For casual, easy, and fresh vegetarian fare, head to Café Pinson. Decorated with that quintessentially Parisian mix of elegance and sophisticated modern, you’ll see antique plasterwork walls next to rough brick, and patterned cushions paired with octagonal wooden tables. The food here changes according to the season, offering everything from appetizers, mains, desserts, and fresh cold-press juice.
Address: 6 Rue du Forez, 75003 Paris
Metro Filles du Calvaire (line 8)
www.cafepinson.fr
 
Cru
The dairy and meat-rich Parisian diet does not, at first instinct, call for an entirely raw restaurant. However, Cru takes its stand in the Marais with an unusual raw menu. The menu shows passion for both flavor and health, and looks to the natural world to provide its patrons with cleverly constructed meals. Munch on some vegetable “chips” or ceviche and enjoy the ambiance of the back courtyard terrace: a little piece of magic in the Village Saint Paul.
Address: 7 rue Charlemagne in the Village Saint Paul
Metro Pont Marie (line 7) and Saint Paul (line 1)
www.restaurantcru.fr
 
Chez Julien
For some authentic roaring 20s ambiance, look to Chez Julien. The floral walls, a fireplace, and sparkling chandelier provide a romantic ambiance. Chez Julien focuses on traditional French food: crab salads, steaks, roasted chicken, and duck. In the warmer months, enjoy your meal on the terrace and people-watch for hours along the cobblestoned street. The view from here is one of the best in Paris, looking up toward the back of Église Saint-Gervais rising above a winding pedestrian passageway.
Address: 1 rue du Pont Louis-Philippe
Metro Pont Marie (line 8)
 
Éclair de Genie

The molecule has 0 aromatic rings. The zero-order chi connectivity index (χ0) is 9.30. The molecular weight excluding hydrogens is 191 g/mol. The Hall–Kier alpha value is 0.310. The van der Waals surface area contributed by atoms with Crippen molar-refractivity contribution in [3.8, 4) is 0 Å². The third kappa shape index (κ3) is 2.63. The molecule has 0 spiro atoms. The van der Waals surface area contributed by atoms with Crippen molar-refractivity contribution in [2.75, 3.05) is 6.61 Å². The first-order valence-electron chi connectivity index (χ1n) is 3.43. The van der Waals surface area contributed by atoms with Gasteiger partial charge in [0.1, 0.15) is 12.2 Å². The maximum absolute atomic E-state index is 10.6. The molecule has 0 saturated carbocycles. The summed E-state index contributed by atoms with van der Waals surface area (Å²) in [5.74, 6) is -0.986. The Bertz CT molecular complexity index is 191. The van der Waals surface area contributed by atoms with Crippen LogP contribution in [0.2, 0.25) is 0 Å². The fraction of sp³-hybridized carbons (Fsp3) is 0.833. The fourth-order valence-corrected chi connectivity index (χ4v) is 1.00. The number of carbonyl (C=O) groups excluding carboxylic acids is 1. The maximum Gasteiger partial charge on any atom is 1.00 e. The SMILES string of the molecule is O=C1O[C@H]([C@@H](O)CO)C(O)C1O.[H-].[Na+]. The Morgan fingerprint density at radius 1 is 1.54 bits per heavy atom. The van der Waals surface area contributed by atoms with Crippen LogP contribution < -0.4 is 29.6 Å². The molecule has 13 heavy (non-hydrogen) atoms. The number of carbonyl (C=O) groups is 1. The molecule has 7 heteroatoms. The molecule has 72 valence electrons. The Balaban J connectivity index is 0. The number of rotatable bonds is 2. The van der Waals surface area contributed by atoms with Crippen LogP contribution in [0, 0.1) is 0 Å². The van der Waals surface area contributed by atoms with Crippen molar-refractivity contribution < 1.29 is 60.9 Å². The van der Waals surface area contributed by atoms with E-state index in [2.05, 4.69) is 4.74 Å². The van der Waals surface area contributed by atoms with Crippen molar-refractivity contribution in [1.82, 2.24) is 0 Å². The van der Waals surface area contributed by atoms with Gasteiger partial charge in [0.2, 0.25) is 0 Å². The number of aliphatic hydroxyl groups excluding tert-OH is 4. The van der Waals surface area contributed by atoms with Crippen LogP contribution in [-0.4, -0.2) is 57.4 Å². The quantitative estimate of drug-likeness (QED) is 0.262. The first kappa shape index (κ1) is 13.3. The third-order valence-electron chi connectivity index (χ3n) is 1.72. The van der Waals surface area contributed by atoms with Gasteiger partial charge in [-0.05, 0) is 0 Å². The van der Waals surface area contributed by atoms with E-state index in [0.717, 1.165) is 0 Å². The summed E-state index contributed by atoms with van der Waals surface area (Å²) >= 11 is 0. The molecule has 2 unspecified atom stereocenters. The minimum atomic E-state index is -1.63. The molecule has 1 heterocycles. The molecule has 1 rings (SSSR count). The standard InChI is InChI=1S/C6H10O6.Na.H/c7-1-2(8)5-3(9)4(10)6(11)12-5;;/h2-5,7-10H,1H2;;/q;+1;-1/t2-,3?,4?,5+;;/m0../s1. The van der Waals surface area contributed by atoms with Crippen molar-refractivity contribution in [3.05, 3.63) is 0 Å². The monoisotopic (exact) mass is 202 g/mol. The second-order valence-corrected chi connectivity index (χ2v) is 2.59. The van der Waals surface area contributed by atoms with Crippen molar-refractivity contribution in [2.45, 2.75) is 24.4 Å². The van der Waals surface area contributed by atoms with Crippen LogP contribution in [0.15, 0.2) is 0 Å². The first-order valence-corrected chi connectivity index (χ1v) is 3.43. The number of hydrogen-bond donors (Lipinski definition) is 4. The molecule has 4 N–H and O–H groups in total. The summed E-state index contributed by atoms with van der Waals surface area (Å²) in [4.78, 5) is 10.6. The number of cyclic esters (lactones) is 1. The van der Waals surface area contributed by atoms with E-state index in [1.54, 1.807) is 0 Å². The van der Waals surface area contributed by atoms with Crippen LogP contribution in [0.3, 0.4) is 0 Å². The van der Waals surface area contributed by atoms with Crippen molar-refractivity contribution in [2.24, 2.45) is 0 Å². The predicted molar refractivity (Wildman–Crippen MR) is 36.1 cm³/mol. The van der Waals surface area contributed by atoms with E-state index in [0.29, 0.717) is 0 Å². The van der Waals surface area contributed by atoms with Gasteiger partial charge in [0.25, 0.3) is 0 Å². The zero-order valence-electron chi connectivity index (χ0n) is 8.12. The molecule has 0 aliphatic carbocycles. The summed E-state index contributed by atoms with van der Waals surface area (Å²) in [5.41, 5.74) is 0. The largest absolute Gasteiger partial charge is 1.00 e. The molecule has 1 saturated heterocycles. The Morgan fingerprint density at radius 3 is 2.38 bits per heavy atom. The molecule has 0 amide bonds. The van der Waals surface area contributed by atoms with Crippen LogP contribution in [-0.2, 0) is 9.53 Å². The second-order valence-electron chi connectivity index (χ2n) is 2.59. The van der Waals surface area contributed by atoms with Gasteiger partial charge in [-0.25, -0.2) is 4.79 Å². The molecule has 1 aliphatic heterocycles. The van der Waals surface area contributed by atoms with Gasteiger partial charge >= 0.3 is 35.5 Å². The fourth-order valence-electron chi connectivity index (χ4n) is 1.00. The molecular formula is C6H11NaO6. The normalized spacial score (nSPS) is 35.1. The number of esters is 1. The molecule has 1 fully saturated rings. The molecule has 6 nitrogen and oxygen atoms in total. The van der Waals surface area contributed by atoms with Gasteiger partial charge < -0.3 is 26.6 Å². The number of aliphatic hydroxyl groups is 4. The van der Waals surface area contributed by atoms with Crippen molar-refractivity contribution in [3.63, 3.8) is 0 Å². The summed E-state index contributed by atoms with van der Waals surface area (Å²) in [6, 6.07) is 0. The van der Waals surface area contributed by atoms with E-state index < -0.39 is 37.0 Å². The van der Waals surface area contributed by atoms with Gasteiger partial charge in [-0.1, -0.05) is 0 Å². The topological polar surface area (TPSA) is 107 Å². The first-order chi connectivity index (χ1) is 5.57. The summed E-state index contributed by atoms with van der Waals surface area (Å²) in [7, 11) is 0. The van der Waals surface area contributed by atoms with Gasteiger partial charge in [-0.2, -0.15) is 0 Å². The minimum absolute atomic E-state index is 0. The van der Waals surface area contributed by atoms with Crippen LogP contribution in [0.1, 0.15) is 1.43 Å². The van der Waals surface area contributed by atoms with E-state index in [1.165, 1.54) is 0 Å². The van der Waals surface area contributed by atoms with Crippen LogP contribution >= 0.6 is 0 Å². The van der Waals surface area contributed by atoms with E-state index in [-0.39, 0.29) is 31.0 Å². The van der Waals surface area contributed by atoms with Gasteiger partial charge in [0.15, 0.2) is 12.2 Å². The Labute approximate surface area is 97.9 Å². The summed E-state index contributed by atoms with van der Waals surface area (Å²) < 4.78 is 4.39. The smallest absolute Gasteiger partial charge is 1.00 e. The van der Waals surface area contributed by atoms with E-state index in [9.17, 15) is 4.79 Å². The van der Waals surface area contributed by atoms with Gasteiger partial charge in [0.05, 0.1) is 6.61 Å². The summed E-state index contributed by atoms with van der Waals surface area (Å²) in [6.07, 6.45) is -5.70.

Chef Christophe Adam has created some of the most eye-catching éclairs in Paris, and these bar-shaped pastries aren’t merely dough filled with cream - they’re dough filled with exquisite flavors and topped with glaze and various bits of fruit, candy, or chocolate. They look like mini art sculptures. Take some of these to-go, then enjoy them while sitting in the grass at Place des Vosges.
Address: 14 rue Pavée, 75004 Paris
Metro Saint Paul (line 1)
leclairdegenie.com 
 
Street Food
The most popular street food in the Marais are the falafels along Rue des Rosiers. In the warmer months, you’ll see ridiculously long lines of hungry people lined up at L’as du Fallafel, the establishement  rumored to have the best fallafels Paris. If you don’t fancy waiting in such a long line, don’t worry, the competitors on the same street will be just as tasty. 
Address: Rue des Rosiers, betwen Rue Pavée and Rue Vieille du Temple
Metro Saint Paul (line 1)
 
Jewish Bakeries
All along Rue des Rosiers you’ll also find authentic Jewish bakeries and cafés. Pop into one for a completely different experience than that of a French bakery. Instead of baguettes and croissants, you’ll find a unique, kosher selection including challah bread, potato pancakes, and more.
Address: Rue des Rosiers, betwen Rue Pavée and Rue Vieille du Temple
Metro Saint Paul (line 1)
 
 

Coffee Shops

The Marais is home to quite a few coffee shops, a relatievely new genre of cafe that has cropped up in Paris only within the last decade. They're a great place for high quality coffee drinks, sweet snacks and even light lunches - plus, most or all offer free wifi for guests. Here are a few of our favorites:
 
La Caféothèque
Offering plenty of indoor seating, this was one of the first coffee shops to open in Paris. Not only do they make a variety of coffee-based beverages, they also roast their own beans from various regions around the world.
Address: 52 Rue de l'Hôtel de ville, 75004 Paris
Metro Pont Marie (line 7)
www.lacafeotheque.com
 
Fragments Café
Just a couple blocks from the Place des Vosges is a small, casual café situated on perhaps the quietest, calmest street in Paris. Be sure to try their amazing avocado toast.